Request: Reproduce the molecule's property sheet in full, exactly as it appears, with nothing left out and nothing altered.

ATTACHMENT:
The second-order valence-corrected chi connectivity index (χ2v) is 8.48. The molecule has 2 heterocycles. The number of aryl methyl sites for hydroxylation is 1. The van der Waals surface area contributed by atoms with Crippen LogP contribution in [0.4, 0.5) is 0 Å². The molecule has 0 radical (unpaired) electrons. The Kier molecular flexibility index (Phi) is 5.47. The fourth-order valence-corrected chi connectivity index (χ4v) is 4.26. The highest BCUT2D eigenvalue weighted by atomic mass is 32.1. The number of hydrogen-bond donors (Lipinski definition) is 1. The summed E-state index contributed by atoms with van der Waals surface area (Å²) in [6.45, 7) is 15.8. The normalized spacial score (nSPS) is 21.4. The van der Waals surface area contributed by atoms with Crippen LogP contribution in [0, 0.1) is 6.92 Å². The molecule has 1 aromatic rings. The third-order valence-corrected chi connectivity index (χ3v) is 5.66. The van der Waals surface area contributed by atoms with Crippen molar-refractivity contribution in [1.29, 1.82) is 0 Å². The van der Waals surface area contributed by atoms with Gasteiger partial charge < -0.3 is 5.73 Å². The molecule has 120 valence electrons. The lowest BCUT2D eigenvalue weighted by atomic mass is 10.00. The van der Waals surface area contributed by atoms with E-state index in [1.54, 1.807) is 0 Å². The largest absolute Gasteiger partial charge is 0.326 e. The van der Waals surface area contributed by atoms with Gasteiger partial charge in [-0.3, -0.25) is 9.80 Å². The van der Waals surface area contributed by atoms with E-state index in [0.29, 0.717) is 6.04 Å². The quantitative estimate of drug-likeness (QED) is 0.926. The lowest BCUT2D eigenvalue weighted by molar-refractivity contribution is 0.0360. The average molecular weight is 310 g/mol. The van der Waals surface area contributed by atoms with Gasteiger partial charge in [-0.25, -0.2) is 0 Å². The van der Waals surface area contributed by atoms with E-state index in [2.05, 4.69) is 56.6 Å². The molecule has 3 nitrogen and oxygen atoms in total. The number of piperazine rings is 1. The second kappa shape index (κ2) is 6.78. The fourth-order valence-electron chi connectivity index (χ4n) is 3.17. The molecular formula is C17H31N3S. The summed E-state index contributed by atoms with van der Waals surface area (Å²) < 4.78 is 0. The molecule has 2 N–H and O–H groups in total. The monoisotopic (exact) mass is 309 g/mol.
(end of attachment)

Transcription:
The second-order valence-corrected chi connectivity index (χ2v) is 8.48. The molecule has 2 heterocycles. The number of aryl methyl sites for hydroxylation is 1. The van der Waals surface area contributed by atoms with Crippen LogP contribution in [0.4, 0.5) is 0 Å². The molecule has 0 radical (unpaired) electrons. The Kier molecular flexibility index (Phi) is 5.47. The fourth-order valence-corrected chi connectivity index (χ4v) is 4.26. The highest BCUT2D eigenvalue weighted by atomic mass is 32.1. The number of hydrogen-bond donors (Lipinski definition) is 1. The summed E-state index contributed by atoms with van der Waals surface area (Å²) in [6.45, 7) is 15.8. The normalized spacial score (nSPS) is 21.4. The van der Waals surface area contributed by atoms with Crippen LogP contribution in [0, 0.1) is 6.92 Å². The molecule has 1 aromatic rings. The third-order valence-corrected chi connectivity index (χ3v) is 5.66. The van der Waals surface area contributed by atoms with Crippen molar-refractivity contribution in [1.29, 1.82) is 0 Å². The van der Waals surface area contributed by atoms with Gasteiger partial charge < -0.3 is 5.73 Å². The molecule has 120 valence electrons. The lowest BCUT2D eigenvalue weighted by atomic mass is 10.00. The van der Waals surface area contributed by atoms with E-state index in [1.54, 1.807) is 0 Å². The largest absolute Gasteiger partial charge is 0.326 e. The van der Waals surface area contributed by atoms with Gasteiger partial charge in [-0.3, -0.25) is 9.80 Å². The van der Waals surface area contributed by atoms with E-state index in [0.29, 0.717) is 6.04 Å². The quantitative estimate of drug-likeness (QED) is 0.926. The lowest BCUT2D eigenvalue weighted by molar-refractivity contribution is 0.0360. The average molecular weight is 310 g/mol. The van der Waals surface area contributed by atoms with Gasteiger partial charge in [-0.25, -0.2) is 0 Å². The van der Waals surface area contributed by atoms with E-state index in [2.05, 4.69) is 56.6 Å². The molecule has 3 nitrogen and oxygen atoms in total. The number of piperazine rings is 1. The second kappa shape index (κ2) is 6.78. The fourth-order valence-electron chi connectivity index (χ4n) is 3.17. The molecular formula is C17H31N3S. The summed E-state index contributed by atoms with van der Waals surface area (Å²) < 4.78 is 0. The molecule has 2 N–H and O–H groups in total. The monoisotopic (exact) mass is 309 g/mol.